The origins of the Abbots Bromley Horn Dance are hazy and in trying to make sense of this centuries-old tradition, the phrase ‘fertility ritual’ often crops up. Apparently, one of the most potent elements of the dance is coming into contact with the pig’s bladder on a stick, wielded by the fool (1). Sitting below the ha-ha, separated from the dancers performing on the lawn outside Blithfield Hall by a big ditch, seemed like a safe enough distance to watch from this year.
Once the performance had ended, the dancers bowed to those of us in the cheap seats and went for lunch inside the hall, which has been home to the Bagot family since 1360. Afterwards, they would head back to Abbots Bromley, to perform the dance through the lanes and outside the pubs of the village, returning the horns to the church of St Nicholas at around 8 o’clock that evening. I was heading back to Lichfield, but thought there might just be time to pay a visit to a church myself. “St Leonard’s is just over there at the back of the hall…”, explained a man selling guide books from a stall “….but you can’t go that way unless you live there”. He did explain how non-Bagots could get to the church but on the way back to the car I got sidetracked by another stall selling honey, and so the church had to wait for another day.
Another day came at the start of October. The church door, beautifully decorated with autumn leaves, was unfortunately locked.
I had to break the news to my Mum that we wouldn’t be able to see Staffordshire’s only surviving pillar piscina, dating from the early twelfth century. Oddly, she didn’t seem too bothered….It turned out that being restricted to the outside of the church was actually a blessing in disguise as the exterior of St Leonard’s turned out to be a very interesting place indeed.
Built into the red-brick, eighteenth century wall which separates the churchyard from the grounds of Blithfield Hall is a gateway (also locked!), which looks ancient but actually only dates back to the mid-nineteenth century. This is clearly the Bagot family short-cut to the church that I had heard about at the Horn Dance. A little more difficult to find is a satisfying explanation for the circular feature, also built into the wall, which appears to have been added around the same time.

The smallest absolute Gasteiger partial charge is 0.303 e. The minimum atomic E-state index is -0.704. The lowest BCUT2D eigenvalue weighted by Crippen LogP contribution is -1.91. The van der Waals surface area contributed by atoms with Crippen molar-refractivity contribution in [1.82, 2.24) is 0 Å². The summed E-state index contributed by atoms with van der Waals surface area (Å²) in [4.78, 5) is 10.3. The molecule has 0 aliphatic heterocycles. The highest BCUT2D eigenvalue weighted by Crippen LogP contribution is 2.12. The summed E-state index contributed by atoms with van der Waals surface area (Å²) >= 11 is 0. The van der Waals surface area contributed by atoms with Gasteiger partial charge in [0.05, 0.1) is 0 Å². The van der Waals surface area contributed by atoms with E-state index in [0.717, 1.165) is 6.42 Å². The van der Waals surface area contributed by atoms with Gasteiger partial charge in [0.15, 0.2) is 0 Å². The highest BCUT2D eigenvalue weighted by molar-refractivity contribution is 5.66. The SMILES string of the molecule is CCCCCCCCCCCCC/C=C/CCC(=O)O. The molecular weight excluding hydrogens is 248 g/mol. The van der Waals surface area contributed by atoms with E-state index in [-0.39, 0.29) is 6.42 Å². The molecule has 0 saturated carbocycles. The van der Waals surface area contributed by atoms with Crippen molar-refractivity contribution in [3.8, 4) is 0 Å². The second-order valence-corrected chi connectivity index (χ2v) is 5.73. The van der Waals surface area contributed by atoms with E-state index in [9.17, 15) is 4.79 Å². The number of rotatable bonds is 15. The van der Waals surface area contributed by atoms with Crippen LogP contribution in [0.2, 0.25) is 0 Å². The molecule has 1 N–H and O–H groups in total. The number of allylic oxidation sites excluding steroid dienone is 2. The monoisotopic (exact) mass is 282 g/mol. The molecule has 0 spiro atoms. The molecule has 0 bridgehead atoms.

According to a description in the Lichfield Mercury, as part of their 1891 series ‘Sketches in and around Rugeley’, it was, “formed for the purposes of seeing when the parson came to church so that the Squire might not be kept waiting longer than was necessary in a cold church”. I’m not convinced by this but it’s all I’ve got at present.
After looking through the round window, anyone over the age of twenty five may be quite excited to hear that there’s also an arch and a square here. Anyone younger than that won’t have a clue what I’m talking about. Anyway, as these are niches than windows, it’s more a case of looking into, rather than through them.
The arch is found on the south side of the church, sheltering the thirteenth century effigy of a priest. A comparison with this drawing of 1823 shows that sometime time can diminish rather than increase the lines on a face.
A late seventeenth century marble plaque with Latin script implores us to pray for the soul of Alfred, priest of Hulcrob. Records show that the words on the tablet were originally written around the arch in letters of gold but these have long since been erased by time. Faded painted patterns still remain on the interior curve of the arch though and it seems reasonable to assume that these would have been part of this decorative inscription? There are also several ‘graffiti’ marks carved into the stone here, at least one of which appears to be a ritual protection mark associated with the Virgin Mary.
On the north side of the church, near to the tower, is the feature I’m calling a square but which the Lichfield Mercury article describes as, “a curious recess, the use of which it seems very difficult to determine. It could have had no communication with the inside of the church, for it is in the thickness of the wall of the nave, and being outside it can hardly been of any use as an aumbry“. In ‘Collections for a History of Staffordshire’ (1919), its similarity to an aumbry is also noted, leading the author to speculate that this may once have been an interior wall and that possibly there may have been an annexe or a anchorite’s cell here. All I can spy with my non-expert eye is that it does look as though it may once have been covered by a grille or a door, although I’m not sure whether the actual bits of rusty grate lying inside it are a clue or a red herring.
Alongside the various memorials belonging to members of the Bagot family (although many of these are inside the church itself) are those belonging to people who, like most of us, would have had to come the long way round.
I was always concerned that an interest in graveyards was a little morbid but the excellent talk David Moore did on symbolism in cemeteries for Lichfield Discovered recently reassured me that graveyards are as much about life as death. And not just human life either….
(1) Funnily enough, I understand that pigs’ bladders (amongst many other things) were also used as a form of contraception in times gone by. Perhaps it’s only the inflated ones you have to worry about…
Blithfield: An Illustrated Guide and History by Nancy, Lady Bagot (1979)
Lichfield Mercury Archive
Collections for a History of Staffordshire (1919) Edited by The William Salt Archaeological Society